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Wiener Filtering & Basis Functions Nov 4th 2004 Jukka Parviainen T Biomedical Signal Processing Sections

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Nov 4th 2004T Biomedical Signal Processing - Jukka Parviainen 2 Outline a posteriori Wiener filter (Sec 4.4) –removing noise by linear filtering in optimal (mean-square error) way –improving ensemble averaging single-trial analysis using basis functions (Sec 4.5) –only one or few evoked potentials –e.g. Fourier analysis

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Nov 4th 2004T Biomedical Signal Processing - Jukka Parviainen 3 Wiener - example in 2D model x = f(s)+v, where f(.) is a linear blurring effect (in the example) target: find an estimate s’ = g(x) an inverse filter to blurring value of SNR can be controlled Matlab example: ipexdeconvwnr

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Nov 4th 2004T Biomedical Signal Processing - Jukka Parviainen 4 Part I - Wiener in EEG improving ensemble averages by incorporating correlation information, similar to weights earlier in Sec. 4.3 model: x_i(n) = s(n) + v_i(n) ensemble average of M records target: good s’(n) from x_i(n)

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Nov 4th 2004T Biomedical Signal Processing - Jukka Parviainen 5 Wiener filter in EEG a priori Wiener filter: power spectra of signal (s) and noise (v) are F-transforms of correlation functions r(k)

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Nov 4th 2004T Biomedical Signal Processing - Jukka Parviainen 6 Interpretation of Wiener if ”no noise”, then H=1 if ”no signal”, then H=0 for stationary processes always 0 < H < 1 see Fig 4.22

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Nov 4th 2004T Biomedical Signal Processing - Jukka Parviainen 7 Wiener in theory design H(z), so that mean-square error E[(s(n)-s’(n))^2] minimized Wiener-Hopf equations of noncausal IIR filter lead to H(e j ) filter gain 0 < H < 1 implies underestimation (bias) bias/variance dilemma

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Nov 4th 2004T Biomedical Signal Processing - Jukka Parviainen 8 A posteriori Wiener filters time-invariant a posteriori filtering estimates for signal and noise spectra from data afterwards two estimates in the book: improvements: clipping & spectral smoothing, see Fig 4.23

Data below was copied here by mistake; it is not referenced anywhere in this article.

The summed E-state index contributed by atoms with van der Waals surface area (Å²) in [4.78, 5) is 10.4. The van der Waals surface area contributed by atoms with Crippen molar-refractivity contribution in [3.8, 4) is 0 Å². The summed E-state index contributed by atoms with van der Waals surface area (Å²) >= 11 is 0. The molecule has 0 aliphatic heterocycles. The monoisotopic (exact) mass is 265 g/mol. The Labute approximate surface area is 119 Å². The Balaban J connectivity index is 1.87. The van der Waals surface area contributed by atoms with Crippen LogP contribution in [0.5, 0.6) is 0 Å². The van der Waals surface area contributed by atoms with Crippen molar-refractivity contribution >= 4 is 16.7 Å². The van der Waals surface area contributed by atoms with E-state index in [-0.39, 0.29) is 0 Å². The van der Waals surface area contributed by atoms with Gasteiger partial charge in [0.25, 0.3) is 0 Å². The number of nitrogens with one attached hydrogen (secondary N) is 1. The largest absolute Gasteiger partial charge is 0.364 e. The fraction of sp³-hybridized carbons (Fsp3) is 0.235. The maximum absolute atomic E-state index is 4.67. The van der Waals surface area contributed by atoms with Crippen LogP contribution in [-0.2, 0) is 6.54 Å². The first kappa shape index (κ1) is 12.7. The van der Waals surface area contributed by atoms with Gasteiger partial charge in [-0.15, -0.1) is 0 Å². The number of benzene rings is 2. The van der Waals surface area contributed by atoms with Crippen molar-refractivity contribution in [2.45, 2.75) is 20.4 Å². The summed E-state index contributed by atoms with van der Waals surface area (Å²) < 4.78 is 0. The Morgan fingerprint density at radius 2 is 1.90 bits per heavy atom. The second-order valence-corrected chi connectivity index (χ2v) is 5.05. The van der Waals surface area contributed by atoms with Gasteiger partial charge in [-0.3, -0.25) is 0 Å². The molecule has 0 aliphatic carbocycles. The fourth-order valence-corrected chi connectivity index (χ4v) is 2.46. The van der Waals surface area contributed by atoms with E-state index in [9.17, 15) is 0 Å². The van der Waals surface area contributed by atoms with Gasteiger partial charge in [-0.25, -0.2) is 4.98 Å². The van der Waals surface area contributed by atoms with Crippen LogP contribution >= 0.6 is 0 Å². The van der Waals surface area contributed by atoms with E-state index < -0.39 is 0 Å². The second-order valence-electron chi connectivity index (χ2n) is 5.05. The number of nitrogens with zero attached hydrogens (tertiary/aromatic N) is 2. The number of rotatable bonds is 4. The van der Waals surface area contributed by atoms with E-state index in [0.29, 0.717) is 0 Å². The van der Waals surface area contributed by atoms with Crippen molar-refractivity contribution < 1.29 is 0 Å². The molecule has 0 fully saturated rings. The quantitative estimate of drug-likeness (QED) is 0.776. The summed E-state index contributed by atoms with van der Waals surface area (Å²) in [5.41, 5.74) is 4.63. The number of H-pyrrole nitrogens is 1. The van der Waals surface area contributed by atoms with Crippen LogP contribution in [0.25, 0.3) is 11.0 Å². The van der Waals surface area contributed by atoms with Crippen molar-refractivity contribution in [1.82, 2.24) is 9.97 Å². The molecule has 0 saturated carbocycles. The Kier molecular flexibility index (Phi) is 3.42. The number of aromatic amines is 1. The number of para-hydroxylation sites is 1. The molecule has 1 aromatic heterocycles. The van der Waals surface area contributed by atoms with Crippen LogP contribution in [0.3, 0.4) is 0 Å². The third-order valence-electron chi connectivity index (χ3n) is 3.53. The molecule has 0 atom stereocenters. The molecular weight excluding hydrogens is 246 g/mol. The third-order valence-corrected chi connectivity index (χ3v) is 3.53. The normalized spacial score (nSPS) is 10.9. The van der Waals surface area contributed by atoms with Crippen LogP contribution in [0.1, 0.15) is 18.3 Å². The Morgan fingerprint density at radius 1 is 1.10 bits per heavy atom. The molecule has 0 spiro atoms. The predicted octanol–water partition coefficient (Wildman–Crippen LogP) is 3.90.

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Nov 4th 2004T Biomedical Signal Processing - Jukka Parviainen 9 Limitations of APWFs contradictionary results due to modalities: BAEP+VEP ok, SEP not bad results with low SNRs, see Fig 4.24 APWF supposes stationary signals if/when not, time-varying Wiener filters developed

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Nov 4th 2004T Biomedical Signal Processing - Jukka Parviainen 10 APWF - What was learnt? authors: ”serious limitations”, ”important to be aware of possible pitfalls”, especially when ”the assumpition of stationarity is incorporated into a signal model”

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Nov 4th 2004T Biomedical Signal Processing - Jukka Parviainen 11 Part II - Basis functions often no repititions of EPs available or possible therefore no averaging etc. prior information incorporated in the model mutually orthonormal basis func.:

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Nov 4th 2004T Biomedical Signal Processing - Jukka Parviainen 12 Orthonormal basis func. data is modelled using a set of weight vectors and orthonormal basic functions example: Fourier-series/transform

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Nov 4th 2004T Biomedical Signal Processing - Jukka Parviainen 13 Lowpass modelling basis functions divided to two sets, ”truncating” the model s are to be saved, size N x K v are to be ignored (regarded as high-freq. noise), size N x (N-K)

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Nov 4th 2004T Biomedical Signal Processing - Jukka Parviainen 14 Demo: Fourier-series rapid changes - high frequency value K? transients cannot be modelled nicely using cosines/sines

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Nov 4th 2004T Biomedical Signal Processing - Jukka Parviainen 15 Summary I: Wiener originally by Wiener in 40’s with evoked potentials in 60’s and 70’s by Walker and Doyle lots of research in 70’s and 80’s (time-varying filtering by de Weerd) probably a baseline technique?

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Nov 4th 2004T Biomedical Signal Processing - Jukka Parviainen 16 Summary II: Basis f. signal can be modelled using as a sum of products of weight vectors and basis functions high-frequency components considered as noise to be continued in the following presentation

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